The UserFlow

This flow is composed of the Home screen which functions as a landing page and where it is possible to choose between the user’s view or the agent's view, and the LexChatbot screen which incorporates the Chatbot block and represents the user’s view. The LexChatBot screen is the one you should look into with more attention as it implements the chat screen with the bot.

The conversation with the bot is established in the language to which the bot was configured to respond to( in our sample we only have an English speaking bot, if you want to configure a multi-lingual Lex bot check this page from the AWS blog)

If for some reason, the bot is not able to respond to all the requests, the user has the possibility to call the intervention of a human agent by clicking on the following button:

The AgentFlow

This is an example of what could be the functionality available for a call-center agent. In a real scenario, you should add authentication and manage the users that access this resource.



Here, it’s possible to:

  • Setup the agent itself, in particular its name and spoken language. (this screen should not be re-used. It's here only for demo purposes.)

  • Manage the conversations

    • Pickup conversations waiting for an agent. 

    • Resume any ongoing conversation.

    • View the log of conversations that were already archived


  • Whenever an agent picks up a conversation, and through the use of the AWS Translate service, that conversation is totally translated and presented to the agent into his own language (if his and the user's differ).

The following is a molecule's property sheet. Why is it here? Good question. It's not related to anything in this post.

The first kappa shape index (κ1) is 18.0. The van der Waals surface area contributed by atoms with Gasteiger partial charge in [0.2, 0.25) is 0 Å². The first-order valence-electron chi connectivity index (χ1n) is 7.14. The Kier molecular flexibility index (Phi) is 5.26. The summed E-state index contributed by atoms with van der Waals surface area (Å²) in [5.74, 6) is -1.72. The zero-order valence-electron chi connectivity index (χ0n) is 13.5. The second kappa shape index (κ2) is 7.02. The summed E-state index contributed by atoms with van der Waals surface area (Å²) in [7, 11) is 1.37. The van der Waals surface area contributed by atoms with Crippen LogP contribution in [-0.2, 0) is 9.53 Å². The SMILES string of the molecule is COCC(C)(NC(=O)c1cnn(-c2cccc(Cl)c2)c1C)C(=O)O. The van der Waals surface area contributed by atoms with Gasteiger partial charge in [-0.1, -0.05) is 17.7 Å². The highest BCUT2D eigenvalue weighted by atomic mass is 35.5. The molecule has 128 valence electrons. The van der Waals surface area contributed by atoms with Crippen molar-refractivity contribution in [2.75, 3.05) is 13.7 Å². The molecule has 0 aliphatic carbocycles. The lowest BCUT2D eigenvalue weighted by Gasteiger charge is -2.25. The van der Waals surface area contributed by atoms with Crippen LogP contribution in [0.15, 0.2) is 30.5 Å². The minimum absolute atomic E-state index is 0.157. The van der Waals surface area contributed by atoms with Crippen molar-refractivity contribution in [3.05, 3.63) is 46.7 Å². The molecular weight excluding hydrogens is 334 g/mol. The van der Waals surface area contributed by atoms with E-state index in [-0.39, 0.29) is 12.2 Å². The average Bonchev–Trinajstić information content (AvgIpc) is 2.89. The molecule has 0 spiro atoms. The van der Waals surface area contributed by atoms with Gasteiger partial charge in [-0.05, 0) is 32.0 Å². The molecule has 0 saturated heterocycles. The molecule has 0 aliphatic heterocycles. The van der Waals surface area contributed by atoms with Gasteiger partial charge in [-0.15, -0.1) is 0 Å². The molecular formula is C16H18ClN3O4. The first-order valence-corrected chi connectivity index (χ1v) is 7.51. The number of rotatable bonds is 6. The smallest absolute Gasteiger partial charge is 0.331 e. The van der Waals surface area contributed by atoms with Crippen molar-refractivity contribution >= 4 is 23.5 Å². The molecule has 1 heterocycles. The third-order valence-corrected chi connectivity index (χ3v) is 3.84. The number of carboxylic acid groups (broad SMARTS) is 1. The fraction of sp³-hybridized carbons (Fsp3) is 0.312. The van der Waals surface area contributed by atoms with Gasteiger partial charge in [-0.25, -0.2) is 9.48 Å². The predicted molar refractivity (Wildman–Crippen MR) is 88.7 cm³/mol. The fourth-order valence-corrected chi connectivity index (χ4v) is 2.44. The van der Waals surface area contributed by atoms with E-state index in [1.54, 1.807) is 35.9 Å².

• When an agent picks a conversation, that same conversation can’t not be picked by another agent. (this is an example of a business rule that we implemented. You can change to fit your needs)


Conversation State Diagram

Each conversation can assume four different states:

Data Model


  • Conversation: Entity that stores the list of conversations.

  • ConversationMessage: Entity that stores the list of messages in a conversation.

  • ConversationState: Static entity with the possible states of a conversation.

  • Language: Static entity with the languages supported by Amazon Translate.

  • MessageSenderType: Static entity with the type of the message sender.


IntentProcessor

In order to process the outcome, we will use a broker. This broker is developed by us.


The Multilingual Chatbot accelerator comes with a Service Template as a starting point from where you can build this broker.


The MultilingualChatbot module is pre-wired to an Intent Brooker called AWSIntentProcessor, so if you change the name of the module, you need to reconfigure the IntentProcessorModuleName on MultilingualChatBot's site properties.


NOTE: If you have previously created an Intent Processor module in the scope of Alexa or Self Service Chatbot, you can re-use it by pointing the MultilingualChatbot to that pre-existing Intent Processor.

Our broker receives the name of the intent, a dictionary list (list of key-value pairs), and returns if the outcome was successful or not. In other words, we just parse the IntentName and proceed to invoke the corresponding server action to process the request. This is a very simple example of how to process the intent to parse the input (DictionaryList) and create a database record for it.

Currently, the platform doesn’t support lists of “key : value” pairs in JSON responses when the key is variable – like a dynamic list -, as AWS returns to our integration, so we need to use a parser to convert the “key : value” to a list of “Key” : <actual key name>, “Value” : <key value>. Then we need to filter out the slots based on our expected keys and then map to the structure – or just do what you need to do with them.


Whenever you want to modify your business logic – or add new intents -, just modify the IntentProcessor REST endpoint. 

IMPORTANT NOTE: don’t forget to configure your IntentProcessor endpoint!